A Psalm of David When He Fled from Absalom His Son.
1      Lord, how they have increased who trouble me!
Many
are they who rise up against me. 
2      Many are they who say of me,
There is no help for him in God.”
Selah

3      But You, O Lord, are a shield for me,
My glory and the One who lifts up my head. 

4      I cried to the Lord with my voice,
And He heard me from His holy hill.

Selah

5      I lay down and slept;
I awoke, for the
Lord sustained me. 
6      I will not be afraid of ten thousands of people
Who have set
themselves against me all around. 
7      Arise, O Lord;
Save me, O my God!
For You have struck all my enemies on the cheekbone;
You have broken the teeth of the ungodly. 

8      Salvation belongs to the Lord.
Your blessing
is upon Your people.
Selah
I.   Introduction
          Psalm 3 is basically talking about the matter of having a “Peaceful trust in God”. In this time of deep and awful anguish for David, a time when his son Absalom rebelled against him, this wonderful Psalm lays out for us a powerful example of how the godly man can sort these matter out, seeing them in a godly, and so, right and God glorifying manner.
           ·  Absalom rebelled against him, 1–2, 
           ·  David found God as his glory, as his shield (protector) and as his encourager, 2–3; 
           ·  as the One who answered his prayers, 4; and 
           ·  as the One who gave him peace and deliverance, 5–8.
          King David is especially interesting and instructive to believers in that he does not simply speak about the good times and aspects of his life in the Psalms.  Of course, David was a Prophet of God and wrote under the inspiration of God’s Holy Spirit, but it is interesting and instructive that all of life, every part, is a part of his narrative here in Psalms.  The transparency that is a part of David’s life (that is to the readers of the Bible - not necessarily to all those whom David came in contact with) is a marvelous example for us in the way in which we ought to see that we present ourselves to those around us.
          We could give a brief outline of the Psalm in this fashion:
          1.      The Psalmist’s Predicament (3:1, 2)
          2.      The Psalmist’s Peace (3:3–6)
          3.      The Palmist’s Prayer (3:7, 8)
I.          The Psalmist’s Predicament (3:1, 2)
               1  Lord, how they have increased who trouble me! 
               Many are they who rise up against me. 
               2  Many are they who say of me, 
               “
There is no help for him in God.” 
                              Selah 
          This first part of the Psalm speaks of David’s experience, what he has seen.  It seems to lay out the desperate situation he faces, underscored with its 2x repetition of many. We should notice also that he uses the plural “they” 3x in these first two verse.  The general description here ties in well with 2 Sam. 15:12–13 (“many”) and 16:8 (“no salvation for him”).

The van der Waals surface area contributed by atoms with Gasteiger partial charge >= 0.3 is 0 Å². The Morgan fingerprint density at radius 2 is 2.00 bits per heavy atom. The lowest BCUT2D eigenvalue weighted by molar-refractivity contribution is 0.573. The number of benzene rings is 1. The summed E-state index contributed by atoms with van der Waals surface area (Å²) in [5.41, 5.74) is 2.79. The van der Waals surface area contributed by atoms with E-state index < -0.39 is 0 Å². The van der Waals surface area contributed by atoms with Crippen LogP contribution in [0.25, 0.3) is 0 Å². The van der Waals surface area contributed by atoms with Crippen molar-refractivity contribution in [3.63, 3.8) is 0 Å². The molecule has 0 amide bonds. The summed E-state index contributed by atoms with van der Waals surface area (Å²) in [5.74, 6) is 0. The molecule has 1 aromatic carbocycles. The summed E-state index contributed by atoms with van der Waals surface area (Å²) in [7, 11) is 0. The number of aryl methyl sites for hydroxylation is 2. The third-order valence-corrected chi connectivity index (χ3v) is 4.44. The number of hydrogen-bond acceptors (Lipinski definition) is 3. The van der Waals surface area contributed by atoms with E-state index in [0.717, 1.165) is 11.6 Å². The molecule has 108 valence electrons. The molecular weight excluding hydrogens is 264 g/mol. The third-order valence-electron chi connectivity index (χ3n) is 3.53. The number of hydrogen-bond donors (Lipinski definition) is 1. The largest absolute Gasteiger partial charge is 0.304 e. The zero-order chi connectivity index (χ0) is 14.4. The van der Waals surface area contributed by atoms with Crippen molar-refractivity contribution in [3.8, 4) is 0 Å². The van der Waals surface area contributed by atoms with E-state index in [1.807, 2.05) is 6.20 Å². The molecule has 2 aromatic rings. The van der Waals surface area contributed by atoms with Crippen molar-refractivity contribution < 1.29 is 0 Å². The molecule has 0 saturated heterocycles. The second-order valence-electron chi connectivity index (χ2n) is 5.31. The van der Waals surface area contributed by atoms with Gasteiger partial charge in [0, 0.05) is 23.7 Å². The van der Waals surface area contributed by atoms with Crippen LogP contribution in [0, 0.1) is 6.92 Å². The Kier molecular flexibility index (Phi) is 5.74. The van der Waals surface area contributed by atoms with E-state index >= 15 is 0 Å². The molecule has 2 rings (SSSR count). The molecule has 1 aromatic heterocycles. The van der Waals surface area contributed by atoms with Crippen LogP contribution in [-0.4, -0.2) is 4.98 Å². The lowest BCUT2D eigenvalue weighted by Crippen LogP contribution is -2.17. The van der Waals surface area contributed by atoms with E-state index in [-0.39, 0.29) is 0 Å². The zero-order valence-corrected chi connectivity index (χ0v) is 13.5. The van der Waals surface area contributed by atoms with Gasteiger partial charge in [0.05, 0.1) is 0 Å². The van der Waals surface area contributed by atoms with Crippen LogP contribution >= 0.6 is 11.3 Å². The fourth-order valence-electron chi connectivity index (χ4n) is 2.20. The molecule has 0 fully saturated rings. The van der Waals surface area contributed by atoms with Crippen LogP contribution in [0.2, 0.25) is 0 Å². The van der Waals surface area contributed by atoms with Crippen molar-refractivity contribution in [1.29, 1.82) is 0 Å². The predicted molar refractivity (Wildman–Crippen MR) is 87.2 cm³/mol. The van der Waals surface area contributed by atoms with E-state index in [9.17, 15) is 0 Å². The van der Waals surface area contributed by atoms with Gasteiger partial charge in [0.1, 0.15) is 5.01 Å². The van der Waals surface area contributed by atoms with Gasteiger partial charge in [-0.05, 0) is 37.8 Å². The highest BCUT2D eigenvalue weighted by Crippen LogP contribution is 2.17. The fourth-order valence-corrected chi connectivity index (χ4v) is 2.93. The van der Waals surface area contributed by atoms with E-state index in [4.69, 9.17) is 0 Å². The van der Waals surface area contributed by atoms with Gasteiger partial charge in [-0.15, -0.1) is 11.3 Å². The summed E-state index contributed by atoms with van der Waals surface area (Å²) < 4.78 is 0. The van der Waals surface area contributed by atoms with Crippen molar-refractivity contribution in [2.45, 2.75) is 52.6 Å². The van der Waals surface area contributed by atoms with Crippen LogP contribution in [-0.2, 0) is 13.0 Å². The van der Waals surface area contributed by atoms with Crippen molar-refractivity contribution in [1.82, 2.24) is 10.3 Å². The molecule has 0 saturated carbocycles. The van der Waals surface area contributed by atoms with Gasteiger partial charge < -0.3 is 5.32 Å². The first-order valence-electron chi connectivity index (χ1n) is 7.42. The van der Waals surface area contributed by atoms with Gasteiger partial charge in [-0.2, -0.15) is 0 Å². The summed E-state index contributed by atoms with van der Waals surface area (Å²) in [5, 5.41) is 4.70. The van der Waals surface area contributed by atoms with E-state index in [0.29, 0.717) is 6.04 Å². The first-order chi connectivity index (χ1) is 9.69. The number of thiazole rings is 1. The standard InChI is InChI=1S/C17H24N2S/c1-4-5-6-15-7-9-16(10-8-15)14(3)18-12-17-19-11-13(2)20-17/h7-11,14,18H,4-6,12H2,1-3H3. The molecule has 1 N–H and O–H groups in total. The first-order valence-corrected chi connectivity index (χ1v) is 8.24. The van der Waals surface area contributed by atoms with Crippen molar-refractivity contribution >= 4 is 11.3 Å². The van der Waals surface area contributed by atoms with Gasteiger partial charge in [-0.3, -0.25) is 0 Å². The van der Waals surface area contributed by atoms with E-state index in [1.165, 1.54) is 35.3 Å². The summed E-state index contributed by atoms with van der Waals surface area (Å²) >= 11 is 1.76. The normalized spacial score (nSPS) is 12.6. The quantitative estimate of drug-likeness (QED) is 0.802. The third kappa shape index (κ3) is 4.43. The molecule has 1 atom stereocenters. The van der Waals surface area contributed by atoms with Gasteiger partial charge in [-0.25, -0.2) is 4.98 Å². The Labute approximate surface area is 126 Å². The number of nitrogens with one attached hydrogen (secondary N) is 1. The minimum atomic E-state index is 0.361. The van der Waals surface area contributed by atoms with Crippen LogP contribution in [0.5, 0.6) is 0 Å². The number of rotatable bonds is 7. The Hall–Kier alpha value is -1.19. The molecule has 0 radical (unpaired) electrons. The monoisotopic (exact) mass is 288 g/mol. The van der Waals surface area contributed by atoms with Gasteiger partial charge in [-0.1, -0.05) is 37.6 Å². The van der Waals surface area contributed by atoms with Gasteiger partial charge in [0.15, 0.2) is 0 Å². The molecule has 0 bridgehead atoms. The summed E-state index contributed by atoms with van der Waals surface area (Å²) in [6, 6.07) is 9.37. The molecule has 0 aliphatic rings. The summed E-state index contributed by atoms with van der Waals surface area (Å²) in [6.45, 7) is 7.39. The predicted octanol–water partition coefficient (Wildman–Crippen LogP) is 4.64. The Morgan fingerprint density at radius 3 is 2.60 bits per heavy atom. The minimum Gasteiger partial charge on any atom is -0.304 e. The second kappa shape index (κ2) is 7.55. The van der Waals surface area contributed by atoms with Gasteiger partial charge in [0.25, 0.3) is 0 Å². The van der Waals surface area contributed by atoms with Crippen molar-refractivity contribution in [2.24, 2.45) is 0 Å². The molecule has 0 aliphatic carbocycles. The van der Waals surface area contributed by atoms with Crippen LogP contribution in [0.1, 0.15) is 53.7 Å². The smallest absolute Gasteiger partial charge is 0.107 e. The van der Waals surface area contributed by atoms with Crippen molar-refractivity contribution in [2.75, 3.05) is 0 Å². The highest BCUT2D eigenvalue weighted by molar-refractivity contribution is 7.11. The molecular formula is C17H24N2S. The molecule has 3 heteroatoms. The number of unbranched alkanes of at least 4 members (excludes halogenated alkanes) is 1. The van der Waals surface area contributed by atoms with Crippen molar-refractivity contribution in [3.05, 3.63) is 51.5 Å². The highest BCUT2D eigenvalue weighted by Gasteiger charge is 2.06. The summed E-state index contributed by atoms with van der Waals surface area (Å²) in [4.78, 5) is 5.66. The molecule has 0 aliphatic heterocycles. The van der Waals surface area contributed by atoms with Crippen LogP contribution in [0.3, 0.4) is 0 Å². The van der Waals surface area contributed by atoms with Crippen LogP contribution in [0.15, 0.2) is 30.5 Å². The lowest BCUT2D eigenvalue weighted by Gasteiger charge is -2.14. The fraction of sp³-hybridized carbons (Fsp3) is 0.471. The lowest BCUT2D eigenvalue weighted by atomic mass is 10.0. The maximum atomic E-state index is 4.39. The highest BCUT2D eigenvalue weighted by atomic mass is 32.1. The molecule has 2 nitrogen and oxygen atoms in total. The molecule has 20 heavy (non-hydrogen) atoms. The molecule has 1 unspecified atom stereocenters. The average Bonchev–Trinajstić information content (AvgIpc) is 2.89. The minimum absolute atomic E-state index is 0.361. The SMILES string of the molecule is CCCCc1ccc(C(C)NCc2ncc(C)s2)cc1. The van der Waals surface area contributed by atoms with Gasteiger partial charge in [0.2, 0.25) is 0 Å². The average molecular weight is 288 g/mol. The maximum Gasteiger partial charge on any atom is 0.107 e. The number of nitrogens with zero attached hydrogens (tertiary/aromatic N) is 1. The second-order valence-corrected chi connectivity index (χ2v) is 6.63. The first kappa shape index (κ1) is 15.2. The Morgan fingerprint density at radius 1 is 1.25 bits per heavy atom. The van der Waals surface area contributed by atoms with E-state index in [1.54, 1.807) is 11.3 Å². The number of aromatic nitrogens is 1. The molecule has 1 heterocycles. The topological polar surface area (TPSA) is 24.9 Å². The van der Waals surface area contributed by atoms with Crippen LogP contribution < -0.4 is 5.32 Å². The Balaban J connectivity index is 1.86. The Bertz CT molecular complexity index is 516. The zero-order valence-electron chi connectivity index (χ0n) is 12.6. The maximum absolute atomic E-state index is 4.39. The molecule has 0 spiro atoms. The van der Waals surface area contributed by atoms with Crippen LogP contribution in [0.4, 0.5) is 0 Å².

Note that verse 1 pretty much speaks of protection from earthly enemies and prefigures protection from the ultimate evils of Satan, sin, and death (Heb. 2:14–15). God the Father delivered Christ from his enemies in his resurrection (Acts 3:13–15), and that is the basis for our deliverance (Rom. 4:25).  You and I will one day see that same deliverance at the time we emerge from our earthly existence and walk into our eternity with our Lord and Master in glory.  
         I do want to note that David is very detailed about that which he has concern about and which is ‘afflicting” him.  He first uses the word “trouble” him which identifies the ones spoken of as his “adversaries”.  It is indeed a plural noun and looks at the target in view in a general fashion including all of those who set themselves against him (David).  He says that they have “increased”.  The interesting thing here is that this surely seems as though he is saying that the number of the ones in view has (and may still be) increased.  There are more of them now than there we some bit ago.  However, this may not, strictly speaking, be the case.  It may be that David is saying that the actual afflictions are what is in view.  However, looking at the second part of the verse, it is indeed talking about the number of people in view, which will complicate the number of afflictions.  
         We clearly see a double reference (at the end of verse 1 and at the beginning of verse 2) to multiple persons (“many”).  There were a number of people that had set themselves and had even taken active steps in opposing and attacking David.  
          It is also interesting that David uses a unique word at the end of verse 1.  An increased number of people have troubled him and also an increased number have “risen up” against him.  The word used for “rise up” is the Hebrew word “qa̅mîm” referring to the active action of rebellion.